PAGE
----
I teach at a small college in the United States where I use an application similar to this sample on my Class web site. The application collects information about the students enrolled in the class. I require that each student enter their name, student ID number, email address, campus username, and a password. With this information in a database table, I create web server login accounts, file upload folders, an online grade book, a class listserve, and customized project files.
About eighteen-month ago, when I ran an application like this on the College LAN, modifying records was simply a mode of the rowset. However, this is not the same with a web application. After a web application finds the data to modify, it prints a web page containing that data, and, then, the application is suspended. The data table is closed when the web user is viewing the data as a web form. Thus, to modify a record, I needed two procedures: One to seek the record to modify and "paint" the web page, a second to receive the modified data, find the correct record in the data table, and update the record.
My application needed three sub-procedures: one to add new data, a second to find data for modification, and a third to update the data. I did not want to create a separate executable for each of these sub-procedures so I needed a way for the web forms to control the application. To do this, my dBASE application uses a Case statement to evaluate commands from the web forms.
I will now discuss these two issues.
The basic steps to modify a record are as follows:
01 fOut.Puts([<TD BGCOLOR="#009999"><B>Last Name:</B></TD>])
02 fOut.Puts([<TD BGCOLOR="#009999"><INPUT TYPE=TEXT NAME="Lname"])
03 If not empty(data->lname)
04 fOut.Puts([VALUE="] + trim(data->lname) + ["])
The first line prints the HTML
for the field label in a tableís cell. The second line prints the
beginning of the HTML input tag. If there is data in the field, line
four prints the value of the input. Line six closes the HTML input tag
and ends the table cell. In the web page these lines will look as
<TD BGCOLOR="#009999"><B>Last Name:</B></TD>
<TD BGCOLOR="#009999"><INPUT TYPE=TEXT NAME="Lname" VALUE="Nuwer"></TD>
When the modified data is returned
to the web server, the application must be able to find the record that
was modified. For this reason I include a hidden field in the modify page
which contains the value of the AutoIncrement field.
fOut.Puts([<INPUT TYPE="hidden" NAME="ID" VALUE="] ;
+ str(data->ID,3,0) + [">])
In the web page these lines will
look as follows:
<INPUT TYPE="hidden" NAME="ID" VALUE=" 14">
When the browser submits the web form, the dBASE application seeks this value in the data table. The important point here is that there must be at least one field in the table that users can not modify. Otherwise there will be no way to know which record needs to be updated.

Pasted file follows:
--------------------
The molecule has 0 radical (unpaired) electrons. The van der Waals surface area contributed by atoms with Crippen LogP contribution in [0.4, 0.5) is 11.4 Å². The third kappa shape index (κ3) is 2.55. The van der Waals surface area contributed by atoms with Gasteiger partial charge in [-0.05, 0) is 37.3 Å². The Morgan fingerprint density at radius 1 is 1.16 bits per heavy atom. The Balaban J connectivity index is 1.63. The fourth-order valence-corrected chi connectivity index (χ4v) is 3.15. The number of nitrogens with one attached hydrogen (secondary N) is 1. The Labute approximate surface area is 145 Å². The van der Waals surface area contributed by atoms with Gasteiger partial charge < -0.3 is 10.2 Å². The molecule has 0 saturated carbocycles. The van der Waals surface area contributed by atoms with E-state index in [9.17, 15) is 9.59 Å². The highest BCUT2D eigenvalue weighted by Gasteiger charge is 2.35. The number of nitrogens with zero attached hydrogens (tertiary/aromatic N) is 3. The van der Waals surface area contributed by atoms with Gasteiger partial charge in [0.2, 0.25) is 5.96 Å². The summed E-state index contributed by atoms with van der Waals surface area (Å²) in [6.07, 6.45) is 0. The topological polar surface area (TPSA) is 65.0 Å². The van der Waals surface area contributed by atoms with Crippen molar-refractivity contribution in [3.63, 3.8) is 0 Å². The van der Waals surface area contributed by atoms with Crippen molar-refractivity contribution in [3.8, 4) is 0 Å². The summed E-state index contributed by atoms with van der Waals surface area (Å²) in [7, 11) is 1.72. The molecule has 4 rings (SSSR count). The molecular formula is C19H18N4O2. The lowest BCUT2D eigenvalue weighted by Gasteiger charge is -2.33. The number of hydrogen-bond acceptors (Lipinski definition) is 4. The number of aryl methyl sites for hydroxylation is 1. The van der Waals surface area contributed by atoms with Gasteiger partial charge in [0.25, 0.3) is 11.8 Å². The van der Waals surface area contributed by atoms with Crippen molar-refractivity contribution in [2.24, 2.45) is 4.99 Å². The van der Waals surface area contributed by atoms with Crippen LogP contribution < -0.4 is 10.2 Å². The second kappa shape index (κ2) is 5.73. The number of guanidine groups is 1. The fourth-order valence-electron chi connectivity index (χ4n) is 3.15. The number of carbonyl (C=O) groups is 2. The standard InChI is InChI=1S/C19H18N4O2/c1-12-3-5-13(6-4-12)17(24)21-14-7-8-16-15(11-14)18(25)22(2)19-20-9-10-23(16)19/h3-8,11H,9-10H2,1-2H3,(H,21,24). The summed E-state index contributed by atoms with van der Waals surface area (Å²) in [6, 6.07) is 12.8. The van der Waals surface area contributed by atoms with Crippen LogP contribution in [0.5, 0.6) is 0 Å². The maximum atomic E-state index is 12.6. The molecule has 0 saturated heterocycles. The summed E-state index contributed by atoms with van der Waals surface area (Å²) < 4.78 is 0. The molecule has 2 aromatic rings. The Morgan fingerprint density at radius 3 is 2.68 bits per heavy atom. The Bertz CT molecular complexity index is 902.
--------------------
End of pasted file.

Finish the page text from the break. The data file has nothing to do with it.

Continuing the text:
Controlling Application Flow
My simple application includes three primary procedures. Each procedure could be compiled separately and the web forms could call the requisite executable. I find it simpler, however, to create one executable and let the program branch with a Case statement.
In order to control the application
from a web browser, all the submit buttons in the web forms are named "action."
For example, the HTML for the two buttons on the modify record page looks
<INPUT TYPE=SUBMIT NAME=action VALUE="Modify This Record">
<INPUT TYPE=SUBMIT NAME=action VALUE="Abandon Changes">
When the user clicks the button titled "Modify This Record," the CGI query_string includes the name/value pair: action= Modify This Record. In my application this name/value pair is always the last pair in the query_string. (This is controlled by the order of the <INPUT> tags within the <FORM> tag.) The last name/value pair is stored to the memory variable called cAction when my dBASE application receives the CGI query_string.
Custom buttons could be used as an alternative method of submitting web forms. An explanation of how to use custom command buttons is available here .
There are four values of cAction
that my application is looking for
Add -> this will generate a web page for data entry.
Add Record -> data passed from the data entry page is appended to the data table
Modify Record -> This will generate a web page that is populated with data from our table.
Modify This Record -> Data passed from the modify page replaces the existing data in the table.
Since the dBASE developer is now
on familiar ground I will simply explain what each case does in my simple
Case (ltrim(trim(cAction)) == "Add")
Case (cAction == "Add Record")
Case (cAction == "Modify Record")
Case (cAction == "Modify This Record")
The simple dBASE application that Iíve discussed here can be modified and/or expanded to do many different things. I hope that this discussion helps cut away some of the mystery of web application. For more information, I encourage you read Alan Katzís Web.How paper and to create a few applications with the web wizards. (Be sure to get the newest version at http://www.dbase.com/Docs/Downloads.htm) Read the PRG file that is created by the web wizards, because thereís a lot of good stuff in those programs. Finally, if you would like to look at a few more web sample, I have posted some at http://www.nuwermj.potsdam.edu/dSamples/.